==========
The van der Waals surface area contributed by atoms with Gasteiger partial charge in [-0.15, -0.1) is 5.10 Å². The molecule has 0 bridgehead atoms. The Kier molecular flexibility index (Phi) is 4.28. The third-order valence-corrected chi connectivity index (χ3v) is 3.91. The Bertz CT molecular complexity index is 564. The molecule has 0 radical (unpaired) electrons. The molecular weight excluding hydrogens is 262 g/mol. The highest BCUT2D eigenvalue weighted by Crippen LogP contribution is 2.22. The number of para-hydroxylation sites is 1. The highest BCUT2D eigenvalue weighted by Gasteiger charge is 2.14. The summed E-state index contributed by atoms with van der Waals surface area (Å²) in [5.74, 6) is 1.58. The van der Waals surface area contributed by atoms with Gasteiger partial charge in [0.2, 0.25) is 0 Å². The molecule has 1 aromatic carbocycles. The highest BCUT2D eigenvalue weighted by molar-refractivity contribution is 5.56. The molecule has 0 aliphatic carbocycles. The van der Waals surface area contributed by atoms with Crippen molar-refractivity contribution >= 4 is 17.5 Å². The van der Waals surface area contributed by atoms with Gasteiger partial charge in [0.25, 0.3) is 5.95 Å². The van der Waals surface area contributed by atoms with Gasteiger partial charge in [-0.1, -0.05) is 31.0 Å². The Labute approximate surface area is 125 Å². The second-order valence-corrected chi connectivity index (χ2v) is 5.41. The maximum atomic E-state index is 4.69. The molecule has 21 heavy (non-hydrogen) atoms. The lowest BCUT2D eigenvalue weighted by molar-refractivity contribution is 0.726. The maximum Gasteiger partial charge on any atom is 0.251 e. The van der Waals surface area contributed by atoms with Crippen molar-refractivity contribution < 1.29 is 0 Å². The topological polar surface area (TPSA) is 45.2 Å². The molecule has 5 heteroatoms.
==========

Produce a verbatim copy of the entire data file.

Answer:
The van der Waals surface area contributed by atoms with Gasteiger partial charge in [-0.15, -0.1) is 5.10 Å². The molecule has 0 bridgehead atoms. The Kier molecular flexibility index (Phi) is 4.28. The third-order valence-corrected chi connectivity index (χ3v) is 3.91. The Bertz CT molecular complexity index is 564. The molecule has 0 radical (unpaired) electrons. The molecular weight excluding hydrogens is 262 g/mol. The highest BCUT2D eigenvalue weighted by Crippen LogP contribution is 2.22. The number of para-hydroxylation sites is 1. The highest BCUT2D eigenvalue weighted by Gasteiger charge is 2.14. The summed E-state index contributed by atoms with van der Waals surface area (Å²) in [5.74, 6) is 1.58. The van der Waals surface area contributed by atoms with Gasteiger partial charge in [0.2, 0.25) is 0 Å². The molecule has 1 aromatic carbocycles. The highest BCUT2D eigenvalue weighted by molar-refractivity contribution is 5.56. The molecule has 0 aliphatic carbocycles. The van der Waals surface area contributed by atoms with Crippen molar-refractivity contribution >= 4 is 17.5 Å². The van der Waals surface area contributed by atoms with Gasteiger partial charge in [0.25, 0.3) is 5.95 Å². The van der Waals surface area contributed by atoms with Gasteiger partial charge in [-0.1, -0.05) is 31.0 Å². The Labute approximate surface area is 125 Å². The second-order valence-corrected chi connectivity index (χ2v) is 5.41. The maximum atomic E-state index is 4.69. The molecule has 21 heavy (non-hydrogen) atoms. The lowest BCUT2D eigenvalue weighted by molar-refractivity contribution is 0.726. The maximum Gasteiger partial charge on any atom is 0.251 e. The van der Waals surface area contributed by atoms with Crippen molar-refractivity contribution < 1.29 is 0 Å². The topological polar surface area (TPSA) is 45.2 Å². The molecule has 5 heteroatoms.